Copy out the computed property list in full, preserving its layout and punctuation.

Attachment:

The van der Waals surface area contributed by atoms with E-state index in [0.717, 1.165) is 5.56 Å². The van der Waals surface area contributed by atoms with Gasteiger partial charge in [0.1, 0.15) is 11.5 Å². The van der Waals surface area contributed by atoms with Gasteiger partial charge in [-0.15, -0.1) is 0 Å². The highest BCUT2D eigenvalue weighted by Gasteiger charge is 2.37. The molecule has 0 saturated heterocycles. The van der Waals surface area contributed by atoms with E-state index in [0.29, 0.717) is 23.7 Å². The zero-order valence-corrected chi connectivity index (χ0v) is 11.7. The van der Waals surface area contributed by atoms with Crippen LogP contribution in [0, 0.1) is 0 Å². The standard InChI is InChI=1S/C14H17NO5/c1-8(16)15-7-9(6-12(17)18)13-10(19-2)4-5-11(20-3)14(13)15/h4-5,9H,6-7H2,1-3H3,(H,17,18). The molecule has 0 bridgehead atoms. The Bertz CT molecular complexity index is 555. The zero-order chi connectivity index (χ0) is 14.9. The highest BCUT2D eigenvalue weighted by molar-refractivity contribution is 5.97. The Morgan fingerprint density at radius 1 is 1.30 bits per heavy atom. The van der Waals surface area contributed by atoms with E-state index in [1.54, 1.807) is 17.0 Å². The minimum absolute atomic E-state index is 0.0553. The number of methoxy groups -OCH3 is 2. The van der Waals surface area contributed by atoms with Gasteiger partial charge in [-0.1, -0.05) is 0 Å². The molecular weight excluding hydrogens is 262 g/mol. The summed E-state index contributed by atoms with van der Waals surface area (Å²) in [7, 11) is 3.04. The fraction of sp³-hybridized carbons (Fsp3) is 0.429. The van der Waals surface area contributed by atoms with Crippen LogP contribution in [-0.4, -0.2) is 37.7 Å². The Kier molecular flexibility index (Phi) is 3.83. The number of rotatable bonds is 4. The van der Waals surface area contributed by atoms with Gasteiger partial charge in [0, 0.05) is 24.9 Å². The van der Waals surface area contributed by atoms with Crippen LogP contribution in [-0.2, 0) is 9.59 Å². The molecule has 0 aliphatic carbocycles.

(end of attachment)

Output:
The van der Waals surface area contributed by atoms with E-state index in [0.717, 1.165) is 5.56 Å². The van der Waals surface area contributed by atoms with Gasteiger partial charge in [0.1, 0.15) is 11.5 Å². The van der Waals surface area contributed by atoms with Gasteiger partial charge in [-0.15, -0.1) is 0 Å². The highest BCUT2D eigenvalue weighted by Gasteiger charge is 2.37. The molecule has 0 saturated heterocycles. The van der Waals surface area contributed by atoms with E-state index in [0.29, 0.717) is 23.7 Å². The zero-order valence-corrected chi connectivity index (χ0v) is 11.7. The van der Waals surface area contributed by atoms with Crippen LogP contribution in [0, 0.1) is 0 Å². The standard InChI is InChI=1S/C14H17NO5/c1-8(16)15-7-9(6-12(17)18)13-10(19-2)4-5-11(20-3)14(13)15/h4-5,9H,6-7H2,1-3H3,(H,17,18). The molecule has 0 bridgehead atoms. The Bertz CT molecular complexity index is 555. The zero-order chi connectivity index (χ0) is 14.9. The highest BCUT2D eigenvalue weighted by molar-refractivity contribution is 5.97. The Morgan fingerprint density at radius 1 is 1.30 bits per heavy atom. The van der Waals surface area contributed by atoms with E-state index in [1.54, 1.807) is 17.0 Å². The minimum absolute atomic E-state index is 0.0553. The number of methoxy groups -OCH3 is 2. The van der Waals surface area contributed by atoms with Gasteiger partial charge in [-0.1, -0.05) is 0 Å². The molecular weight excluding hydrogens is 262 g/mol. The summed E-state index contributed by atoms with van der Waals surface area (Å²) in [7, 11) is 3.04. The fraction of sp³-hybridized carbons (Fsp3) is 0.429. The van der Waals surface area contributed by atoms with Crippen LogP contribution in [-0.4, -0.2) is 37.7 Å². The Kier molecular flexibility index (Phi) is 3.83. The number of rotatable bonds is 4. The van der Waals surface area contributed by atoms with Gasteiger partial charge in [0, 0.05) is 24.9 Å². The van der Waals surface area contributed by atoms with Crippen LogP contribution in [-0.2, 0) is 9.59 Å². The molecule has 0 aliphatic carbocycles.